No one seems to mention the fact that sweetgum trees are giant birdfeeders in late winter. When the pods are ready, the chickadees and other songbirds are all over it. I delight in watching this feast every winter, as I have a large gumball tree in my backkyard, that I have not cut, even though l dislike the gumballs. It is also a great tree for erosion control, as they are so sturdy and put up with all kinds of conditions.

  3. David says :

    I completely agree with you except it is wonderful wood for turning.

  4. Mickey McCann says :

    Scott!! It was nice to see your post! I hope you’re well. I know you don’t love hearing how your jointer is doing but I wanted to let you know it has not moved since the day I plopped it in its current position like 10 years ago. I’ll always be grateful to you for that thing.

    But look… the reason I am writing is that a few years ago I was asked to build a dash section for a guy with an old Bentley and learned something that surprised me. If you do not know about it I think it will surprise you too. I only know that sweet gum is sometimes used as lumber and that everyone who has it in their yard complains about the spikeyballs. But have you heard of “liquid amber”? This is clearly a magical substance that is only available to the super rich. It is obtained by cooking and shaving the wood of the common sweet gum tree in Mississippi. The shavings are as thin as ten sheets of printer paper and have undergone some sort of mystical transfiguration. No longer sweet gum, they now are liquid amber and are appropriate for use in only the finest automobiles.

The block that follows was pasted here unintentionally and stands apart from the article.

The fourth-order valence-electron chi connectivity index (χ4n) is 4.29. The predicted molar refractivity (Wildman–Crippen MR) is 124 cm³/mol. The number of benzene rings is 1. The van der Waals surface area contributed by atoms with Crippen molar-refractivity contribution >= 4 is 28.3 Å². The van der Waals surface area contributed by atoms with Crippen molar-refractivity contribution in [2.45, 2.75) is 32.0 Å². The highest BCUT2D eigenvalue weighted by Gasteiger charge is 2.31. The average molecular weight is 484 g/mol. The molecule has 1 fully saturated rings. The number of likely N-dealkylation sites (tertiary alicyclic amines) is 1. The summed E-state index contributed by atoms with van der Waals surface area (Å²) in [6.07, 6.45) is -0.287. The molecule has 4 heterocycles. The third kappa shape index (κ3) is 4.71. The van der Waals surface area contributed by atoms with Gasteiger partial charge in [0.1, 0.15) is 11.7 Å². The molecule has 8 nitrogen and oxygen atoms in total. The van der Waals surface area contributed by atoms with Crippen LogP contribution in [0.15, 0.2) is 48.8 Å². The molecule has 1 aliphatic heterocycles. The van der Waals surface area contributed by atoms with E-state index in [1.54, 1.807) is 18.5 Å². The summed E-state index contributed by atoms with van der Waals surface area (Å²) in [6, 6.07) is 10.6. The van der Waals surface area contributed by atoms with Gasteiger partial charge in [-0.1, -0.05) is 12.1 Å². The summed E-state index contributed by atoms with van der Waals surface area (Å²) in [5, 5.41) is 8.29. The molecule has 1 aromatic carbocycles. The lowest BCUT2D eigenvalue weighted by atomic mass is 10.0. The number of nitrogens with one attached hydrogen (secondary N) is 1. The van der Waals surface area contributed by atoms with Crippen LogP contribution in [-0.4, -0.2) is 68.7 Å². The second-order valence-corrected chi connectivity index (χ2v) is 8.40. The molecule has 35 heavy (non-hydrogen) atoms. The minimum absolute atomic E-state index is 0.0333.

Anyhow you can read about it here.

    All you have to do is sell your hideous twisted boards of liquid amber to designers and all your troubles will be over.




  5. Cindy says :

    Great article! Ugh, we have a sweet gum in our front yard. Agree with Chris, they are beautiful but what a mess!!

  6. Larry Gries says :

    I collect the sweet gum balls from my neighbor and use them around the base of my hosta plants to keep the slugs and other insects from climbing up into the plant and destroying them. You can place them around your foundation to keep spiders roaches and such away from your house.

    Sent from my iPhone


  7. Jim Hoeller says :

    I had the good fortune of having a sweetgum tree that had grown in the woods, was about 18″ diameter and the log was about 8’6″ and straight. The tree was dead, next to a road and had to come down to allow a truck with building materials for a new house to pass. I was offered the tree and a neighbor took it over to a sawmill in exchange for some of the wood. It was cut live edge, four quarter with the exception of the middle which was cut into 4″ wide strips and a 4 X 4 cant. The wood was flat and straight when I picked it up and has stayed that way. I am down to the last piece. Jim